This chart, from Brett Ryan, an economist at Deutsche Bank, shows the intra-year range in 10-year U.S. Treasury yields for each year going back to 1962.
“Since July of last year, the 10-year has been in a 50 basis point range, peaking slightly above 3%,” writes Ryan in a note to clients.
“History suggests that such periods of low volatility are the exception rather than the norm.”
Deutsche Bank’s year-end target for the yield on the 10-year Treasury note is 4.00%, one of the highest on Wall Street and 130 basis points above today’s levels at 2.70%.
Though it seems far away, Ryan suggests that given historical averages, there’s still a “decent probability” that the 10-year gets to Deutsche Bank’s target.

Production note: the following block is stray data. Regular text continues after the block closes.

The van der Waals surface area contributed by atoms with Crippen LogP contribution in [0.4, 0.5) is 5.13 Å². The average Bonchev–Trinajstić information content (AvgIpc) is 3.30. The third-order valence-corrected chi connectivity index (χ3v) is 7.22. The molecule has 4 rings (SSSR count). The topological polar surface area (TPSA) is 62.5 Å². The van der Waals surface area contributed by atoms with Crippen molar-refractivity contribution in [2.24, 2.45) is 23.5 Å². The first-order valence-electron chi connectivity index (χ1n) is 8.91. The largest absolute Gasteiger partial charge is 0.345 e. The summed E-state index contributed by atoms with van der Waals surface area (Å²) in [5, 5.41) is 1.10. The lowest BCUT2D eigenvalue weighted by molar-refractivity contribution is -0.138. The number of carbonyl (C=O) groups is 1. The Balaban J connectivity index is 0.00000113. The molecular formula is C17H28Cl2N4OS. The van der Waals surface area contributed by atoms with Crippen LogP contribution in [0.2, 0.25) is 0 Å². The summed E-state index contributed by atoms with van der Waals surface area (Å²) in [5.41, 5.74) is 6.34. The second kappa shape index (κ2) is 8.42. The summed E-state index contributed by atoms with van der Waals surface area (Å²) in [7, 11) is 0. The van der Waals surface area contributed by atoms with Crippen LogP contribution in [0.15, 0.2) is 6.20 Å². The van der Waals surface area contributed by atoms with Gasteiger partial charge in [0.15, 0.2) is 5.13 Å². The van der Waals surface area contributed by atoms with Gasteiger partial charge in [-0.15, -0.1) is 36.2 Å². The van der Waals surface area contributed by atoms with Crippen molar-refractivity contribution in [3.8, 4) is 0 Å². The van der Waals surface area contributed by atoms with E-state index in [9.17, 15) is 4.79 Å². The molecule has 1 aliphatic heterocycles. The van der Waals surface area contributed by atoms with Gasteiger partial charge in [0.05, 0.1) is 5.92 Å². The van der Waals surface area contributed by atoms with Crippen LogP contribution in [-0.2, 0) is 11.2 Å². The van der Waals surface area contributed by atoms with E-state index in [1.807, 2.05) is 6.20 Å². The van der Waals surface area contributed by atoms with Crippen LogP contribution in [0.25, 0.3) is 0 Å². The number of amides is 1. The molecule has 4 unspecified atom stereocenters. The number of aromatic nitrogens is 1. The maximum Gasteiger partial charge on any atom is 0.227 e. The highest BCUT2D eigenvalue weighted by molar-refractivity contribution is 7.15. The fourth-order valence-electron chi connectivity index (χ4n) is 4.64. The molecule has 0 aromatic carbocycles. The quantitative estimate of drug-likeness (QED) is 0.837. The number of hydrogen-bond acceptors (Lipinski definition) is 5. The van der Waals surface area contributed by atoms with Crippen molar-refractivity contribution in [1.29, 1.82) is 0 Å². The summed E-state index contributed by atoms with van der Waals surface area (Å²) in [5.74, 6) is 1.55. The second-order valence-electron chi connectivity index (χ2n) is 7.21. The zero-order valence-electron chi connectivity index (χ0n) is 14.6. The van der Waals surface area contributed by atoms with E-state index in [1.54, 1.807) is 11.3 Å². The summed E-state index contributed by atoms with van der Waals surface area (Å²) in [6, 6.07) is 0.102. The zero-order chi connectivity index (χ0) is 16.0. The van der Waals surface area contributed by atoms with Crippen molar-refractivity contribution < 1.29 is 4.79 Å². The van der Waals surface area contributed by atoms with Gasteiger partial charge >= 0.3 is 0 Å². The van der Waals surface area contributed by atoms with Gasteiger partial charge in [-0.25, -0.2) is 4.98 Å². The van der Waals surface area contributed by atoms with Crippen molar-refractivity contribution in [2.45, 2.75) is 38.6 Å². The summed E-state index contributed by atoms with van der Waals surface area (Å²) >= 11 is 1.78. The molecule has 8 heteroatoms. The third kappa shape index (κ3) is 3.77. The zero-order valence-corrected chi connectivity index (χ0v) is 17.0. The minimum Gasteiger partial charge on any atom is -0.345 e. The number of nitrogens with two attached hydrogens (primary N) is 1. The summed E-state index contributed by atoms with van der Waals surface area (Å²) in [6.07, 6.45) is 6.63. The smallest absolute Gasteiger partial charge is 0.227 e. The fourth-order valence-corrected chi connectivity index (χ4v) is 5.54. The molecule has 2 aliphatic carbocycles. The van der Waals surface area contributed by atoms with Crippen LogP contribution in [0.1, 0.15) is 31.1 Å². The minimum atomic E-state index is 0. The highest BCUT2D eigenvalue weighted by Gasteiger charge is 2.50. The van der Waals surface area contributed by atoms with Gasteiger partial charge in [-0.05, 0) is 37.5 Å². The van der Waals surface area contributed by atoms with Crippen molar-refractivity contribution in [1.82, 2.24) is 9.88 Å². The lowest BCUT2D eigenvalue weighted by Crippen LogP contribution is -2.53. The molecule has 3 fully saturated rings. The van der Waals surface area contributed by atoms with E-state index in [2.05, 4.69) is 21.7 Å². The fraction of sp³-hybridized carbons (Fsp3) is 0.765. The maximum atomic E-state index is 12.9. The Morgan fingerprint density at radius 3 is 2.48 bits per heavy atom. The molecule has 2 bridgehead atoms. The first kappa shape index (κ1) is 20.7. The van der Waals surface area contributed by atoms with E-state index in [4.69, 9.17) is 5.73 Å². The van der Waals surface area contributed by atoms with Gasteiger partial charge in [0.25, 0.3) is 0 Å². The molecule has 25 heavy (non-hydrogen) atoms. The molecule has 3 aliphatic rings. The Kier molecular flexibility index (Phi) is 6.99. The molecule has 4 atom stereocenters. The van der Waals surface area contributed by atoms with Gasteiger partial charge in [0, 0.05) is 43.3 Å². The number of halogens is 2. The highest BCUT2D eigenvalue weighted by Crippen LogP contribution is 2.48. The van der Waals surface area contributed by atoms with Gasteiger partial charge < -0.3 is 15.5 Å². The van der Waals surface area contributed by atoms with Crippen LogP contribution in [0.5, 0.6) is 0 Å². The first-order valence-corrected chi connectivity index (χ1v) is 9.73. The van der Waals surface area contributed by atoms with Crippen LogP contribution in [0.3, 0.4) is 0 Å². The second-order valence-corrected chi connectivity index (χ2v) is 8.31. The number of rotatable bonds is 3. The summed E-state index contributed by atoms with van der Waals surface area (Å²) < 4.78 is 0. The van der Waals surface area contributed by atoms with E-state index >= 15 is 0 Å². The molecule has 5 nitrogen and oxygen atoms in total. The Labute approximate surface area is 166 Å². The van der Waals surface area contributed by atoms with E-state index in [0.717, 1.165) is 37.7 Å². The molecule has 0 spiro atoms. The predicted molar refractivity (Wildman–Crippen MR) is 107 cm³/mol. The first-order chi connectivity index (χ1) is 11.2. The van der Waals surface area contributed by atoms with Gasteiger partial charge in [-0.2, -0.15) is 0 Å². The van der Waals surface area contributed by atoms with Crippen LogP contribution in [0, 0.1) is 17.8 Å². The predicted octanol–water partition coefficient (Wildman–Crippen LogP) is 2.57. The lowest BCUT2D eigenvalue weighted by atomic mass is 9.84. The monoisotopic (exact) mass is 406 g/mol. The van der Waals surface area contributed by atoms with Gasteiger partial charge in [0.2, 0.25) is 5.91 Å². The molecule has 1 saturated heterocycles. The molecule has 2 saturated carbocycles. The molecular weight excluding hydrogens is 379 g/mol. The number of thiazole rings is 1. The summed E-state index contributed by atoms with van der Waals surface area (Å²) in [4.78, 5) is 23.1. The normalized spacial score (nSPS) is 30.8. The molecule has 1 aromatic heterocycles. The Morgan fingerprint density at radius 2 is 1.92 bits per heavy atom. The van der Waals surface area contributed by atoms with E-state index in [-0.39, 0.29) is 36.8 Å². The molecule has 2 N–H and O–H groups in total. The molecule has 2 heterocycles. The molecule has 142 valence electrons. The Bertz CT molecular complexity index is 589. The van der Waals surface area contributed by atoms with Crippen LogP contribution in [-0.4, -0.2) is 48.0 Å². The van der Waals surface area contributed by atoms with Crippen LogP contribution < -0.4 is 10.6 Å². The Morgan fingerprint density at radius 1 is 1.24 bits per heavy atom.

“The five-year trailing average peak-to-trough move is 155 basis points and the 10-year trailing average is 143 basis points,” he writes.
“Over the last 52 years, there have been only 10 occasions where the intra-year move was less than 100 basis points. Moreover, there have been only six periods when the intra-year move was less than 90 basis points. Thus, if the 2014 growth outlook remains largely intact, 10-year rates have significant scope to move higher.”
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